Tiger: Penalty strokes for slow play

Tiger Woods has called on the PGA Tour to punish slow play with penalty strokes rather than the current practice of handing out undisclosed fines.


The pace of rounds has become a growing issue on the tour and came to the fore at the Players Championship this week where Kevin Na's constant practice strokes and 'waggles' annoyed the crowd.

Former world number one Woods believes a shot penalty for a 'bad time' when a player is on the clock would be a far bigger deterrent than cash punishments which are believed to be around $5,000 to $10,000 (£3,100 to £6,200).

"Very simple. If you get a warning, you get a penalty. I think that would speed it up," Woods told reporters after carding a final round 73 to finish 12 strokes behind winner Matt Kuchar.

"Strokes is money. One shot can be the difference between first and second. How much is the difference between first and second? $800,000?

"I would take the five grand over the 800k. That one shot, that's the difference, that's what people don't realise, that one shot is so valuable," added the 14-times Major winner.

Woods expressed some sympathy for Na who on Saturday owned up to his difficulty in being able to release his stroke due to a lack of balance, among other problems.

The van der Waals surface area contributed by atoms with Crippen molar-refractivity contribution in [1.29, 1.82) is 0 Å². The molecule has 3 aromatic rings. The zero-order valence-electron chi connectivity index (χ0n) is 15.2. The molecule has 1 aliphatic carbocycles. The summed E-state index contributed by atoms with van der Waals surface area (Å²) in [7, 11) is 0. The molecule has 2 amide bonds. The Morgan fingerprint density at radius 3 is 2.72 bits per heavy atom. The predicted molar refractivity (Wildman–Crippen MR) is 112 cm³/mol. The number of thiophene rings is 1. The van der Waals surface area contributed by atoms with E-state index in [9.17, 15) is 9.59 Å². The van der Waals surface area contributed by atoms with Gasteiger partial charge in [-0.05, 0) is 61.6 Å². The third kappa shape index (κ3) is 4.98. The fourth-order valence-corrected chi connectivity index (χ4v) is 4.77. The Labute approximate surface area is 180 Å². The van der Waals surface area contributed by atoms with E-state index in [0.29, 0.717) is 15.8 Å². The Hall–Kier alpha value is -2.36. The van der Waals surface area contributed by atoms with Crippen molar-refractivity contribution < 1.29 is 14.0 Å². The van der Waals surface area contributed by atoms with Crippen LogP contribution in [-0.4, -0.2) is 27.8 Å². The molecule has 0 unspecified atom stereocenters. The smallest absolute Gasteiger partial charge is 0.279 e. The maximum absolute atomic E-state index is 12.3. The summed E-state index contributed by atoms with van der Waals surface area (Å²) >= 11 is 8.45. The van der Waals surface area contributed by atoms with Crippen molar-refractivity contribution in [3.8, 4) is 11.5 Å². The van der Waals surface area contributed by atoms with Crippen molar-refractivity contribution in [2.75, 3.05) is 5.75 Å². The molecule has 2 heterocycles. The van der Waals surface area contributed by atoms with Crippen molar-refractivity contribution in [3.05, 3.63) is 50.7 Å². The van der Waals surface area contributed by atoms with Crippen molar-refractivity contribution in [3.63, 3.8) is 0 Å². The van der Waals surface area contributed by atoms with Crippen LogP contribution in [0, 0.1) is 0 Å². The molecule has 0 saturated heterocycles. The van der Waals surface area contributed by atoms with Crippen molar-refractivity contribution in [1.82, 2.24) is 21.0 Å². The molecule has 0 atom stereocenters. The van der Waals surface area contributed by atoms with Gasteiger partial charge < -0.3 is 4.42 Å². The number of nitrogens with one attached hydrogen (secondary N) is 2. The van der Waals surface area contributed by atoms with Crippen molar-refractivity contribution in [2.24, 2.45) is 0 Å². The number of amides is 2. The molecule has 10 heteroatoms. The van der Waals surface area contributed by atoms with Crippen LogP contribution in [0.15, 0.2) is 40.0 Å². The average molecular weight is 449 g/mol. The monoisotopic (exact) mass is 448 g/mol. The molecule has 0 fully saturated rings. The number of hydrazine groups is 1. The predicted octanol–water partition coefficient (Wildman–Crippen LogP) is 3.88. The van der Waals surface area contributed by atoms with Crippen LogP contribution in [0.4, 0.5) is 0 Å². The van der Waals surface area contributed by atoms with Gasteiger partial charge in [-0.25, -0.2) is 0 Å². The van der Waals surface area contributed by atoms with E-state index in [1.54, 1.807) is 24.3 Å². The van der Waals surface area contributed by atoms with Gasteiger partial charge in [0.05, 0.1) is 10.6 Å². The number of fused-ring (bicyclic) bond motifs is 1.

"I've never experienced anything like that but I've seen it before. I played with Sergio (Garcia) in 2002 and I think one of the holes, he re-gripped it 20-plus times.

"I haven't seen Kevin do it in person but sometimes it is tough pulling the trigger. Some guys have an easier time committing and going and other guys don't," he said.

Na had asked for patience when talking to media after Saturday's round where he shot a bogey-free 68.

"Trust me, I get ripped, a lot. I know television, twitterers and fans are tired of me backing off," he said.

"I understand people being frustrated with me backing off, but all I can tell you guys is honestly, I'm trying, and it's hard for me, too," he said.

The concern over slow play goes well beyond Na and includes play on the minor tours and college golf tournaments in the United States.

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